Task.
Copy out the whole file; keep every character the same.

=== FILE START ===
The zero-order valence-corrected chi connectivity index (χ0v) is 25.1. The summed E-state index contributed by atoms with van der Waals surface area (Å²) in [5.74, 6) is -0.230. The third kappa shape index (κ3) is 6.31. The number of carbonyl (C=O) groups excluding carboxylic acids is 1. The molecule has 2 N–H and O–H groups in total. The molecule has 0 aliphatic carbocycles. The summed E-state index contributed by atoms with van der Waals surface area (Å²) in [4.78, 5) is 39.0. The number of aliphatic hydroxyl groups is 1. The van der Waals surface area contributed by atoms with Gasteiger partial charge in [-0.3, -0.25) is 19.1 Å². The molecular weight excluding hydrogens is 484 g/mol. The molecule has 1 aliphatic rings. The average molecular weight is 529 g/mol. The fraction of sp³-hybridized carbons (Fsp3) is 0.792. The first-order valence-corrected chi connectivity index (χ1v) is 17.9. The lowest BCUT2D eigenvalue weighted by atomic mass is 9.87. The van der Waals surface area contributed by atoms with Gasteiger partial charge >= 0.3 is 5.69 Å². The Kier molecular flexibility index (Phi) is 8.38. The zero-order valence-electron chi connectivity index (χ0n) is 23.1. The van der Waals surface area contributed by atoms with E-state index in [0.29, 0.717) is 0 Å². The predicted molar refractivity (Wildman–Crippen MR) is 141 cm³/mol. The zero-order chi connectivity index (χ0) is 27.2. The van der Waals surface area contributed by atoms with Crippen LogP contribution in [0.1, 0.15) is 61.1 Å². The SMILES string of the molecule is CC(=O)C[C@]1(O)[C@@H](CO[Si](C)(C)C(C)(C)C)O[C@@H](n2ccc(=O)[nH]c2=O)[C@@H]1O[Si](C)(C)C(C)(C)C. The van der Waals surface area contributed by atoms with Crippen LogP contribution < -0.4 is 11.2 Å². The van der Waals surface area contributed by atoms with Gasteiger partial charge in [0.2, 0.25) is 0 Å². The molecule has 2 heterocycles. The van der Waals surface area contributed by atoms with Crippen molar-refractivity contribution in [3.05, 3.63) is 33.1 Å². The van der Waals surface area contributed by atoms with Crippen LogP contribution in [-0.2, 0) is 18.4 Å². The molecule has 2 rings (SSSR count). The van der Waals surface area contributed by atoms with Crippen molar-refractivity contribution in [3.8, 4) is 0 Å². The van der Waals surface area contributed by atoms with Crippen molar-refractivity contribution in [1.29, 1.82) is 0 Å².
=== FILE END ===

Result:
The zero-order valence-corrected chi connectivity index (χ0v) is 25.1. The summed E-state index contributed by atoms with van der Waals surface area (Å²) in [5.74, 6) is -0.230. The third kappa shape index (κ3) is 6.31. The number of carbonyl (C=O) groups excluding carboxylic acids is 1. The molecule has 2 N–H and O–H groups in total. The molecule has 0 aliphatic carbocycles. The summed E-state index contributed by atoms with van der Waals surface area (Å²) in [4.78, 5) is 39.0. The number of aliphatic hydroxyl groups is 1. The van der Waals surface area contributed by atoms with Gasteiger partial charge in [-0.3, -0.25) is 19.1 Å². The molecular weight excluding hydrogens is 484 g/mol. The molecule has 1 aliphatic rings. The average molecular weight is 529 g/mol. The fraction of sp³-hybridized carbons (Fsp3) is 0.792. The first-order valence-corrected chi connectivity index (χ1v) is 17.9. The lowest BCUT2D eigenvalue weighted by atomic mass is 9.87. The van der Waals surface area contributed by atoms with Gasteiger partial charge >= 0.3 is 5.69 Å². The Kier molecular flexibility index (Phi) is 8.38. The zero-order valence-electron chi connectivity index (χ0n) is 23.1. The van der Waals surface area contributed by atoms with E-state index in [0.29, 0.717) is 0 Å². The predicted molar refractivity (Wildman–Crippen MR) is 141 cm³/mol. The zero-order chi connectivity index (χ0) is 27.2. The van der Waals surface area contributed by atoms with Crippen LogP contribution in [0.1, 0.15) is 61.1 Å². The SMILES string of the molecule is CC(=O)C[C@]1(O)[C@@H](CO[Si](C)(C)C(C)(C)C)O[C@@H](n2ccc(=O)[nH]c2=O)[C@@H]1O[Si](C)(C)C(C)(C)C. The van der Waals surface area contributed by atoms with Crippen LogP contribution < -0.4 is 11.2 Å². The van der Waals surface area contributed by atoms with Gasteiger partial charge in [0.2, 0.25) is 0 Å². The molecule has 2 heterocycles. The van der Waals surface area contributed by atoms with Crippen molar-refractivity contribution in [3.05, 3.63) is 33.1 Å². The van der Waals surface area contributed by atoms with Crippen LogP contribution in [-0.2, 0) is 18.4 Å². The molecule has 2 rings (SSSR count). The van der Waals surface area contributed by atoms with Crippen molar-refractivity contribution in [3.8, 4) is 0 Å². The van der Waals surface area contributed by atoms with Crippen molar-refractivity contribution in [1.29, 1.82) is 0 Å².